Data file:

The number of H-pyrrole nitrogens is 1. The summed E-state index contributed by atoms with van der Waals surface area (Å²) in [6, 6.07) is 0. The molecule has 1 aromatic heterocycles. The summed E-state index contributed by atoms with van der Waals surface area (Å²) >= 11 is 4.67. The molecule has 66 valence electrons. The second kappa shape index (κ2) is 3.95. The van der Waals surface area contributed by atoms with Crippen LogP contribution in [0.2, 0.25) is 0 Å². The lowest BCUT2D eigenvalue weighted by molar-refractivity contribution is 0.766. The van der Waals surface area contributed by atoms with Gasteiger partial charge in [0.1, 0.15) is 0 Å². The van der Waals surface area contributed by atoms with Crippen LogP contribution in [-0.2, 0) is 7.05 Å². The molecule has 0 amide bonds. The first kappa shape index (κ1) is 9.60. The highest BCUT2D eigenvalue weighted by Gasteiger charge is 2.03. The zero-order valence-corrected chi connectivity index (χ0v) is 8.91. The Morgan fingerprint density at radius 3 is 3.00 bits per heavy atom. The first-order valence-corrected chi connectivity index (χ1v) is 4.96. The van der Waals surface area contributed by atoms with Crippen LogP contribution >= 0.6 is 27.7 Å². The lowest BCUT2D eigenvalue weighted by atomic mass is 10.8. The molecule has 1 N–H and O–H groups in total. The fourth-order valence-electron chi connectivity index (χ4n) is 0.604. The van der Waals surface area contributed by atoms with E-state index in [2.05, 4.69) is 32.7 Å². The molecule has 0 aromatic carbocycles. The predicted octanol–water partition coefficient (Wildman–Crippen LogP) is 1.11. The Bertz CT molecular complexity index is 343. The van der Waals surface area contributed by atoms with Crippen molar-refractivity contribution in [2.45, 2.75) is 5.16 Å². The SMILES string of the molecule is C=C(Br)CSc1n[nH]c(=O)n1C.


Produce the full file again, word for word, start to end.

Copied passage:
The number of H-pyrrole nitrogens is 1. The summed E-state index contributed by atoms with van der Waals surface area (Å²) in [6, 6.07) is 0. The molecule has 1 aromatic heterocycles. The summed E-state index contributed by atoms with van der Waals surface area (Å²) >= 11 is 4.67. The molecule has 66 valence electrons. The second kappa shape index (κ2) is 3.95. The van der Waals surface area contributed by atoms with Crippen LogP contribution in [0.2, 0.25) is 0 Å². The lowest BCUT2D eigenvalue weighted by molar-refractivity contribution is 0.766. The van der Waals surface area contributed by atoms with Gasteiger partial charge in [0.1, 0.15) is 0 Å². The van der Waals surface area contributed by atoms with Crippen LogP contribution in [-0.2, 0) is 7.05 Å². The molecule has 0 amide bonds. The first kappa shape index (κ1) is 9.60. The highest BCUT2D eigenvalue weighted by Gasteiger charge is 2.03. The zero-order valence-corrected chi connectivity index (χ0v) is 8.91. The Morgan fingerprint density at radius 3 is 3.00 bits per heavy atom. The first-order valence-corrected chi connectivity index (χ1v) is 4.96. The van der Waals surface area contributed by atoms with Crippen LogP contribution >= 0.6 is 27.7 Å². The lowest BCUT2D eigenvalue weighted by atomic mass is 10.8. The molecule has 1 N–H and O–H groups in total. The fourth-order valence-electron chi connectivity index (χ4n) is 0.604. The van der Waals surface area contributed by atoms with E-state index in [2.05, 4.69) is 32.7 Å². The molecule has 0 aromatic carbocycles. The predicted octanol–water partition coefficient (Wildman–Crippen LogP) is 1.11. The Bertz CT molecular complexity index is 343. The van der Waals surface area contributed by atoms with Crippen molar-refractivity contribution in [2.45, 2.75) is 5.16 Å². The SMILES string of the molecule is C=C(Br)CSc1n[nH]c(=O)n1C.